I slow to a stop and get out to take photos. I am convinced it has to be a burro, their prints are all over the washes and I can occasionally hear them in the early morning, but it still hasn’t moved. I take a few slow steps toward it and I hear a sort of grunt. It has to be from the burro but the noise came from the north and the burro is to my west. Looking to the north I see another burro dead still on a rise in front of some bushes in a gully. I make some tsk noises and this time the burro to the west grunts.The “Zebra” Burro. I walk slowly to the west, but at about a 20 degree north of where the animal is. I also keep my head facing the same direction I am walking and avoid turning my head in its direction. Once I get to about 250 yards from the animal it begins to walk away from me. I stop and whistle. It stops and turns around. I manage to get another 25 yards on it before it turns and walks away again. By now the second burro is also moving, parallel to its friend along a small rise.

The second burro.

The second burro.

I keep trying to gain ground on the original burro so it is larger in the telephoto lens on my camera. Even at full magnification it is extremely small in the frame. The burro keeps its distance and then fades behind the end of a small ridge and out of sight. The second burro has disappeared into a wash. I learn that they must have tremendous eye sight and probably great hearing because they spotted me before I spotted them at a half mile distance.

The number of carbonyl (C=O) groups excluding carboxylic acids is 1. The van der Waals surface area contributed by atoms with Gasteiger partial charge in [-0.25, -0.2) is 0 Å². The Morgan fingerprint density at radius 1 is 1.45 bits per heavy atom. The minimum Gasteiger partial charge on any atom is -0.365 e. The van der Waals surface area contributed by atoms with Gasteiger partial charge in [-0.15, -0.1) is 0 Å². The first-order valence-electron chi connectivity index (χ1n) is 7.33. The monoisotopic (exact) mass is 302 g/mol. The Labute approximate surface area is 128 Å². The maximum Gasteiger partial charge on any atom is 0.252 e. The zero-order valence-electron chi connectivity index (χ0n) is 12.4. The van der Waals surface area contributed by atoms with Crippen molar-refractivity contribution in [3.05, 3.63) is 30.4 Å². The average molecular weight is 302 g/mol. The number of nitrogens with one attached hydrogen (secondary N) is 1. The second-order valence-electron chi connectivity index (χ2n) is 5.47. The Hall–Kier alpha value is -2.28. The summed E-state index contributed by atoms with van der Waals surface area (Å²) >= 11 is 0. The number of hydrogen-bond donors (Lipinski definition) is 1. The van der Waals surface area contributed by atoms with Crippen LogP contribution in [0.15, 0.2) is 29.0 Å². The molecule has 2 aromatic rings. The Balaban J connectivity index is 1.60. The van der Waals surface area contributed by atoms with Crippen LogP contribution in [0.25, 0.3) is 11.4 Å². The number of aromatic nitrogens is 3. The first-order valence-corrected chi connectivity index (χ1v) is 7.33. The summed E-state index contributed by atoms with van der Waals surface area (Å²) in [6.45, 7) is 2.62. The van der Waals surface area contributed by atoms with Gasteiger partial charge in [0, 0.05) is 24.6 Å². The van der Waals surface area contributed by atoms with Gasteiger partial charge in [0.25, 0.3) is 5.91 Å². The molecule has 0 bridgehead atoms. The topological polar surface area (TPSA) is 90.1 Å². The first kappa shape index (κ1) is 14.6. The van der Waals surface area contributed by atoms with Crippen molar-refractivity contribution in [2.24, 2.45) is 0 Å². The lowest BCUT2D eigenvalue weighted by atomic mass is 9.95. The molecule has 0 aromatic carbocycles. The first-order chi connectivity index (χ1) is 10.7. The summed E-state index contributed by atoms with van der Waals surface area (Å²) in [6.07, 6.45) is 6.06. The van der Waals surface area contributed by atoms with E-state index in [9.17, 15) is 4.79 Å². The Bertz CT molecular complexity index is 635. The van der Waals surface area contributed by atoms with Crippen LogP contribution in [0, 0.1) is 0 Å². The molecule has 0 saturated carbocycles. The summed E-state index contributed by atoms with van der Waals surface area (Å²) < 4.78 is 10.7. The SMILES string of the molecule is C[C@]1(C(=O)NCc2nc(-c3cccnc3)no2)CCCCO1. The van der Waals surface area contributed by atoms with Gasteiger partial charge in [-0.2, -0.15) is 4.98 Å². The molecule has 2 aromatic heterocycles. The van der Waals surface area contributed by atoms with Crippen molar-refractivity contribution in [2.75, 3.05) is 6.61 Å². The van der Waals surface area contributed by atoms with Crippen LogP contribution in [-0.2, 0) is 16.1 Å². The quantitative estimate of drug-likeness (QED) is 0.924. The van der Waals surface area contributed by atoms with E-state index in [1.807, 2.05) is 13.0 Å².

Both animals looked quite healthy, I saw no ribs sticking through the skin. Both were mostly reddish grey with white on the belly. the second burro is a bit darker grey.

I went back to the truck and continued on, seeing no other animals. A spur road turned toward the river and then came across a rise where I could see a resort on the Arizona side of the river. There were a couple of boats making their way through a labyrinth of channels leading to a “lake” and up river. One boat was your typical bass fishing boat. The other was a sort of tour boat with about 10 people aboard. The spur then turned north to a dead-end right at the water.

As I pull into the dirt parking area I see a bare patch of ground rising between the masses of thin bamboo that lines the river. On bare ground leading into the interior desert lies a dead coyote. I know it is dead because it is lying with its hind end high and its nose lowest on the small rise. It is in a beautiful winter coat, creamy white belly with grey and golden tips on the guard hairs. The coat is full, fluffy and luxurious.